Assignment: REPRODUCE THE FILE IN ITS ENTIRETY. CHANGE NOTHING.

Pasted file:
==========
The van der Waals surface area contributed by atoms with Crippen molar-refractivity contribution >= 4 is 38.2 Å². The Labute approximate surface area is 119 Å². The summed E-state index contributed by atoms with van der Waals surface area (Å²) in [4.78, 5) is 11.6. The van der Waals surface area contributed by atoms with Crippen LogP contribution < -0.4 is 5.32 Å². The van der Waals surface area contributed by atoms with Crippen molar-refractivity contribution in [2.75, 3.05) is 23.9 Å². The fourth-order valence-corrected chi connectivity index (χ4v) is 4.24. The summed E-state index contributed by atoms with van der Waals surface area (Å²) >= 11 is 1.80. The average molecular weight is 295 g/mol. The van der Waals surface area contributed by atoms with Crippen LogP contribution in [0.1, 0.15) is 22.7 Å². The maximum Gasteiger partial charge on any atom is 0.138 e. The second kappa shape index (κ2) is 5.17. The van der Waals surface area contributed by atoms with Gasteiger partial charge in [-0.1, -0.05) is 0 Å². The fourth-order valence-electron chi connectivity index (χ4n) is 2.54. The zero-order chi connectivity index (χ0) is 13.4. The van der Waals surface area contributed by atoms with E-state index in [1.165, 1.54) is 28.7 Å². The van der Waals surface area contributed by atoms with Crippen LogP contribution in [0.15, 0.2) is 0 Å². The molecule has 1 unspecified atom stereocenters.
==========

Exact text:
The van der Waals surface area contributed by atoms with Crippen molar-refractivity contribution >= 4 is 38.2 Å². The Labute approximate surface area is 119 Å². The summed E-state index contributed by atoms with van der Waals surface area (Å²) in [4.78, 5) is 11.6. The van der Waals surface area contributed by atoms with Crippen LogP contribution < -0.4 is 5.32 Å². The van der Waals surface area contributed by atoms with Crippen molar-refractivity contribution in [2.75, 3.05) is 23.9 Å². The fourth-order valence-corrected chi connectivity index (χ4v) is 4.24. The summed E-state index contributed by atoms with van der Waals surface area (Å²) >= 11 is 1.80. The average molecular weight is 295 g/mol. The van der Waals surface area contributed by atoms with Crippen LogP contribution in [0.1, 0.15) is 22.7 Å². The maximum Gasteiger partial charge on any atom is 0.138 e. The second kappa shape index (κ2) is 5.17. The van der Waals surface area contributed by atoms with Gasteiger partial charge in [-0.1, -0.05) is 0 Å². The fourth-order valence-electron chi connectivity index (χ4n) is 2.54. The zero-order chi connectivity index (χ0) is 13.4. The van der Waals surface area contributed by atoms with E-state index in [1.165, 1.54) is 28.7 Å². The van der Waals surface area contributed by atoms with Crippen LogP contribution in [0.15, 0.2) is 0 Å². The molecule has 1 unspecified atom stereocenters.